Dipping conviction rate mars gains of higher rape reporting
Bringing criminals to book involves a three-stage process. One cannot be prosecuted without proper investigation, which is possible only when a crime is reported.Updated: Dec 19, 2016 14:55 IST
It is four years since a 23-year-old physiotherapy student was fatally gang-raped with the most unthinkable brutality on a moving bus in Delhi. The country had erupted in anger and the Union government was forced to announce legal reforms: stricter penalties (even death in most brutal cases), better-defined laws on sexual assaults, and trial in fast-court cases for all rape cases.
But are women any safer today? For fear of punishment to work as a deterrent, the system needs to assert that one is unlikely to get away with rape and sexual assaults. Bringing criminals to book involves a three-stage process. One cannot be prosecuted without proper investigation, which is possible only when a crime is reported.
Historically a grossly under-recorded crime, rape, is certainly being reported more often in Delhi where the number of FIRs increased from 706 in 2012 to 2,199 in 2015. Till November 30 this year, already 1,981 cases of rape have been recorded. Cops attribute the rising numbers to less burking — suppression or cover-up in police parlance — and better reporting of crimes against women.
This is a welcome trend. But instead of helping create an atmosphere that allows every voiceless victim of rape to speak up, many of us tend to interpret these figures as signs of a rape epidemic or, worse still, comparative safety of our women. Even women and child development minister Maneka Gandhi, for example, tried to play down the problem last month, arguing that “India ranked lowest among the four countries in the world in terms of rape cases and Sweden was at the top.”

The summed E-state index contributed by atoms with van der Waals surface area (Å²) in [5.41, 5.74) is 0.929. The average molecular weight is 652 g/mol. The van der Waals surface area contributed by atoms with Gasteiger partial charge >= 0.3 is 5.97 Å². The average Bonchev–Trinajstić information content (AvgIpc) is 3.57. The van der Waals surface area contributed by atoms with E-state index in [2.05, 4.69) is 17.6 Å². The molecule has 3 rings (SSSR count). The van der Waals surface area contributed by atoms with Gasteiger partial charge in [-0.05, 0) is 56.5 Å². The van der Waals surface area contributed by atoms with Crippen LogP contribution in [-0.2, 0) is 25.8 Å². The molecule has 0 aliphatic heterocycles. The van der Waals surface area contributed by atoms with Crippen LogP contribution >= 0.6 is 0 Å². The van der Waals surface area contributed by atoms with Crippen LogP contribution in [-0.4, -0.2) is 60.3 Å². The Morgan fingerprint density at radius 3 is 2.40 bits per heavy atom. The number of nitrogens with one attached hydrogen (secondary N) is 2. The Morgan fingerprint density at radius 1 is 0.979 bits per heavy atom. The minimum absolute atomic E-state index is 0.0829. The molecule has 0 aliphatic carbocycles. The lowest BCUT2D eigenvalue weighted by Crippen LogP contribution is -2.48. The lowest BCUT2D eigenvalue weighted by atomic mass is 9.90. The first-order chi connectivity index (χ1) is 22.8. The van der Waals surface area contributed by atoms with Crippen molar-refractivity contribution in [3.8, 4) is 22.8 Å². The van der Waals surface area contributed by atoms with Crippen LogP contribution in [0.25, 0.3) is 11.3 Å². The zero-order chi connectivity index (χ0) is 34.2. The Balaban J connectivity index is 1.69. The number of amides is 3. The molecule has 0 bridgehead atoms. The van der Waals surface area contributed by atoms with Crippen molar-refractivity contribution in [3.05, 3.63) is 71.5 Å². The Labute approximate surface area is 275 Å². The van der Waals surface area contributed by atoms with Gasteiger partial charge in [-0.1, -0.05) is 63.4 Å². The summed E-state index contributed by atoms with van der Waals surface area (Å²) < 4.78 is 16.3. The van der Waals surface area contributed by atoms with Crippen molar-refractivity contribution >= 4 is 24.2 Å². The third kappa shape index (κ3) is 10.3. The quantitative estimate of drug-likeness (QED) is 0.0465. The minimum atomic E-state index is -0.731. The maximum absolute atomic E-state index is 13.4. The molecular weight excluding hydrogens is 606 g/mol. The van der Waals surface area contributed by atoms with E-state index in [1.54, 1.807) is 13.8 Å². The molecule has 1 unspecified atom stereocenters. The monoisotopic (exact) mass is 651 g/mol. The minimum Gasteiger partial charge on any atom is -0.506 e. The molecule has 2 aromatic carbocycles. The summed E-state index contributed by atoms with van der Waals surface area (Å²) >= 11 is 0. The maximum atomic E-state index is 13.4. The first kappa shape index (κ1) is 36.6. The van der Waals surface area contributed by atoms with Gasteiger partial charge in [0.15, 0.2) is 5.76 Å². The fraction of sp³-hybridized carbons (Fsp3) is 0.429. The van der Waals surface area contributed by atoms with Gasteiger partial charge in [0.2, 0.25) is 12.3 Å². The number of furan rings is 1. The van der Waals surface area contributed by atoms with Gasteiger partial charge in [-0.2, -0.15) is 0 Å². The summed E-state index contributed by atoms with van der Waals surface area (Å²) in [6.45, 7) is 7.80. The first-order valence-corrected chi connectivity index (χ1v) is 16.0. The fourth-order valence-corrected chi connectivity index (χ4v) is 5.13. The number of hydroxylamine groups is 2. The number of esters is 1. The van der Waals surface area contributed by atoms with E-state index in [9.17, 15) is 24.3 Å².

The Swedish police do record an extraordinarily high number of rape cases simply because reforms in the sex crime legislation in 2005 widely expanded the legal definition of rape. Also, every case of sexual violence is recorded separately in Sweden.
“When a woman comes to the police and she says my husband or my fiance rped me almost every day during the last year, the police have to record each of these events, which might be more than 300 events. In many other countries it would just be one record, one victim, one type of crime,” Klara Selin, a Stockholm-based sociologist, explained to the BBC in 2012. In India, marital rape is not even a crime.
In the past, victim-blaming was often the primary police response to complaints of sexual crime. Cops also fought over jurisdiction, pushing the case to next district or thana, to keep their own records clean. Thanks to sensitisation and legal reforms — refusal to lodge a case can now invite a jail term of up to two years for a cop — today there is lesser chance of a victim being turned away.
But higher reporting of rape alone cannot secure justice. In Delhi, as the number of FIRs piled up, conviction rates in rape cases fell from 49% in 2012 to 35% in 2013 and then to 29% in 2015. It is highly unlikely that the number of false cases has gone up drastically since 2012. Evidently, the investigation and prosecution are struggling to keep pace.
Until August this year, there were 2,007 rape cases pending before Delhi’s nine fast-track courts. Out of these, 1,670 had been pending for up to three years. Worse, rape cases are usually weakened much before they reach the prosecution stage.
It turns out that the 1:200 cop-citizen ratio in Delhi — the best in India — is not good enough anymore. A single cop has to handle as many as 18-20 cases at a time. Getting women investigators for rape and molestation cases, as mandated by the new law, remains the biggest problem. There are at least 10,000 forensic samples from crime scenes that need to be tested to proceed with investigations. The police have just one forensic lab in Delhi and badly need at least four such facilities.
Of the three-leg process of justice, wider reporting of sexual crime has been made possible by Delhi Police. To ensure proper investigation and prosecution, now we need a better cop-citizen ratio, better-trained investigators, more prosecutors and judges for fast-tracking trials. Four years after December 2012, the last thing we can afford is to flaunt ‘fewer’ rapes and feign safety.